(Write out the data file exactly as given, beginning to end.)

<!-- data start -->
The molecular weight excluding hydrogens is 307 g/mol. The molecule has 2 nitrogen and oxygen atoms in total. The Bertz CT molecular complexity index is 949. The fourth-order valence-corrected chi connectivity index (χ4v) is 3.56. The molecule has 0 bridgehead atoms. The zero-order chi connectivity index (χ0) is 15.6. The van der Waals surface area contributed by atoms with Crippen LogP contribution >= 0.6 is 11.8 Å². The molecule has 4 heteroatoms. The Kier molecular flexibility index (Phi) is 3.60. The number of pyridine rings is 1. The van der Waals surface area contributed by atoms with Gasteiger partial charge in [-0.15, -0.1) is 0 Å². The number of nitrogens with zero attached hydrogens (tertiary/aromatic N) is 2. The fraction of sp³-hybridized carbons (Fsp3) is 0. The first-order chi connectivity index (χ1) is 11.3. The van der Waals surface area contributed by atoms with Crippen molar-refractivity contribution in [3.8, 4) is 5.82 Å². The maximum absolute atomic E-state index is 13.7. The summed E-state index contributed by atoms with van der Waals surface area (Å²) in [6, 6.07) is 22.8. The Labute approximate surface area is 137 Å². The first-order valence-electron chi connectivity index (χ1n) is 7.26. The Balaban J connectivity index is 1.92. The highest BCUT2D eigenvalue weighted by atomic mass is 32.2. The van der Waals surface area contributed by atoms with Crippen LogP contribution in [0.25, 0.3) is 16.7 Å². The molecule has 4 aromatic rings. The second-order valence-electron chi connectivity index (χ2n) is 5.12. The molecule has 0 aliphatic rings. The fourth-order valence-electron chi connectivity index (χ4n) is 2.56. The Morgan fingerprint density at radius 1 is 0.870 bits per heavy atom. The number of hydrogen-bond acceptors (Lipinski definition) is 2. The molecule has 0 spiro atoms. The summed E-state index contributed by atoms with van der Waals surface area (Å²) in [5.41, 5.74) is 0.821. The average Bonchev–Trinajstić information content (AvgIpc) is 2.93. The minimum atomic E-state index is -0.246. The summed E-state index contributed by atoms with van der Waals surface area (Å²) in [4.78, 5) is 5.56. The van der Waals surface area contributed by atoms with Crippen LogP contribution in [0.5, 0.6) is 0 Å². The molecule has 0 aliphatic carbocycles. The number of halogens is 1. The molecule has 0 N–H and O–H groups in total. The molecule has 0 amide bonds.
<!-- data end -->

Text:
The molecular weight excluding hydrogens is 307 g/mol. The molecule has 2 nitrogen and oxygen atoms in total. The Bertz CT molecular complexity index is 949. The fourth-order valence-corrected chi connectivity index (χ4v) is 3.56. The molecule has 0 bridgehead atoms. The zero-order chi connectivity index (χ0) is 15.6. The van der Waals surface area contributed by atoms with Crippen LogP contribution >= 0.6 is 11.8 Å². The molecule has 4 heteroatoms. The Kier molecular flexibility index (Phi) is 3.60. The number of pyridine rings is 1. The van der Waals surface area contributed by atoms with Gasteiger partial charge in [-0.15, -0.1) is 0 Å². The number of nitrogens with zero attached hydrogens (tertiary/aromatic N) is 2. The fraction of sp³-hybridized carbons (Fsp3) is 0. The first-order chi connectivity index (χ1) is 11.3. The van der Waals surface area contributed by atoms with Crippen molar-refractivity contribution in [3.8, 4) is 5.82 Å². The maximum absolute atomic E-state index is 13.7. The summed E-state index contributed by atoms with van der Waals surface area (Å²) in [6, 6.07) is 22.8. The Labute approximate surface area is 137 Å². The first-order valence-electron chi connectivity index (χ1n) is 7.26. The Balaban J connectivity index is 1.92. The highest BCUT2D eigenvalue weighted by atomic mass is 32.2. The van der Waals surface area contributed by atoms with Crippen LogP contribution in [0.25, 0.3) is 16.7 Å². The molecule has 4 aromatic rings. The second-order valence-electron chi connectivity index (χ2n) is 5.12. The molecule has 0 aliphatic rings. The fourth-order valence-electron chi connectivity index (χ4n) is 2.56. The Morgan fingerprint density at radius 1 is 0.870 bits per heavy atom. The number of hydrogen-bond acceptors (Lipinski definition) is 2. The molecule has 0 spiro atoms. The summed E-state index contributed by atoms with van der Waals surface area (Å²) in [5.41, 5.74) is 0.821. The average Bonchev–Trinajstić information content (AvgIpc) is 2.93. The minimum atomic E-state index is -0.246. The summed E-state index contributed by atoms with van der Waals surface area (Å²) in [4.78, 5) is 5.56. The van der Waals surface area contributed by atoms with Crippen LogP contribution in [0.5, 0.6) is 0 Å². The molecule has 0 aliphatic carbocycles. The number of halogens is 1. The molecule has 0 N–H and O–H groups in total. The molecule has 0 amide bonds.